Terril reviews the Cimarron 1849 Colt Revolver.
USA – -(Ammoland.com)- Cap and ball revolvers are an inexpensive, yet still practical firearm for many applications.
Hunting and target shooting are a natural application for those willing to undertake the challenge, but in my opinion, percussion revolvers stay popular today because of the link they provide us with our past not only as part of firearms evolution but also to the characters both legendary, villainous, and ordinary who carried them.
After touching off a Colt Navy and hitting a target at seventy-five yards, who wouldn’t feel like Wild Bill Hickok?
Large frame 36 and 44 caliber revolvers are probably the most popular today for that added boom and power that every handgun enthusiast craves, regardless of the era. The most popular revolvers of this time, the pocket 31 caliber pistols, were not of the famous or colorful, but a weapon of the ordinary man and woman; it is a class of pistol I have a particular affection for.
To call me a “Pocket 31” aficionado would be an understatement. Out of what new product is on the market today, I have owned the curiously tiny Remington Pocket, the abbreviated Colt Baby Dragoon, and of course the Colt 1849, a gun that I have been around not just once, but now twice as I also put rounds through a Cimarron-produced Uberti Colt 1849.
Colt’s 1849 Pocket Revolver
The Mexican War brought Samuel Colt back into the gun business, but it was realized that his reformed company couldn’t live only by military contracts. He needed a peacetime staple, and the late 1840s seemed like the perfect time. The US had wrested vast swaths of land from Mexico, and the Oregon issue had settled down. More settlers from the East drifted to the West. Then, like now, there was more to fear from two-legged predators than the four-legged kind especially when one’s definition of property was quite liberal in the absence of law enforcement. Work was physical, and distances traveled could be lengthy. The gun had to be light and out of the way. Sam Colt developed a pint-sized version of his big Dragoon revolver and gave it a 31 caliber bore, putting it on the market as the Baby Dragoon. It wasn’t perfect, and after some refinements, it was marketed as the Colt Pocket.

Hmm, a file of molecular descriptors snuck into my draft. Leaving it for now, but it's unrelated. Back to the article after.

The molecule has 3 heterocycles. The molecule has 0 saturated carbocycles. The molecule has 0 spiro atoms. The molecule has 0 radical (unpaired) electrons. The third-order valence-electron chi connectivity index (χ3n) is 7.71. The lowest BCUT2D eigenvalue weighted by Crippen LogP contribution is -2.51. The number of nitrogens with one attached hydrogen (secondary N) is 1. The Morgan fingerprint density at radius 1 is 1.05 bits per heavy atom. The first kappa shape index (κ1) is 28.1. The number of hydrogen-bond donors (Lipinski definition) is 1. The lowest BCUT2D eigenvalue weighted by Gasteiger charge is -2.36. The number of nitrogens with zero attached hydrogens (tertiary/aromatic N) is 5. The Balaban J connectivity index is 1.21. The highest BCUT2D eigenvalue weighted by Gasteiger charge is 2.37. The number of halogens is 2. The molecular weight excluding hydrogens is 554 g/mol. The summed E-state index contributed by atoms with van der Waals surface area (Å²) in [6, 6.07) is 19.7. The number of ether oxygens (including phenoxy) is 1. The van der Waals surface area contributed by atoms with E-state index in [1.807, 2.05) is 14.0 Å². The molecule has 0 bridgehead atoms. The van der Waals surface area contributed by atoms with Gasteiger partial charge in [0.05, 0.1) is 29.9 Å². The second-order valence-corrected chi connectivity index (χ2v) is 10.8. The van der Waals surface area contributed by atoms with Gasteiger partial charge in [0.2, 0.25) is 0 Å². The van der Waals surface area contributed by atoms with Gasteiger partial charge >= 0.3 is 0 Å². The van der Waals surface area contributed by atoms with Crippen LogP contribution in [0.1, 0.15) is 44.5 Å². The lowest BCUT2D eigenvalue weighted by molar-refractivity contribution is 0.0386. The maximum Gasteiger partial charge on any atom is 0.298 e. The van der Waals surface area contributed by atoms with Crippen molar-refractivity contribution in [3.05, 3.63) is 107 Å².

This five-shot single action revolver was small enough to fit into a coat pocket or tuck into a waistband without losing your trousers. It also gave more firepower compared to the single-shot and double-barreled alternatives. The 1849 would be produced both at Colt’s Hartford plant and in his London subsidiary and when production finally stopped in 1873, over 300,000 units had been built making it Colt’s most popular handgun until the twentieth century. You might call the 1849 a little legend, but today these guns are far less prevalent on the reproduction market.
Cimarron Firearms out of Fredricksburg, Texas imports today’s Colt 1849 revolvers from the manufacturer, Uberti of Italy. Cimarron’s version differs somewhat from the base model offered for import.
At first glance, it was easy to get distracted by the contrasting colors and shapes when I first opened the box and retrieved the pistol. It is entirely faithful to the original lines and features of what was produced generations earlier.
The pistol’s open top mechanism gives it a specific Victorian look with the engraved five-shot cylinder sitting proud with no top strap between a four-inch octagonal barrel and the casehardened hammer. The barrel even has a Cimarron address stamp on the top flat, much like Colt’s address stamp was on the original gun. A casehardened loading lever sits below the barrel and snakes through the frame, which is also casehardened in the same manner. The steel frame gives way to the brass grip frame and a one-piece walnut grip.
Operationally, the 1849 is single action—requiring that the hammer is cocked for every shot and the only function of the trigger is to drop the hammer. You will also need to cock the hammer to aim, as the 1849 uses a notched rear sight ground into the hammer that is exposed when the hammer is back. The front sight is a small brass bead. The package weighs in at just over one pound and will nominally need a .321-.330-inch conical bullet or lead ball for ammunition.
Cimarron 1849 Colt Revolver Trigger Time
Percussion revolvers tend to be their own animal when it comes to performance and handling. Some have run flawlessly out of the box, while some others required five minutes of stoning on the hammer face to fix cap jamming issues. This solution, first pitched by my friend Matt Murphey of Murpheysmuskets, eliminates cap jamming issues. It was interesting that this was one of those pistols that ran flawlessly out of the box.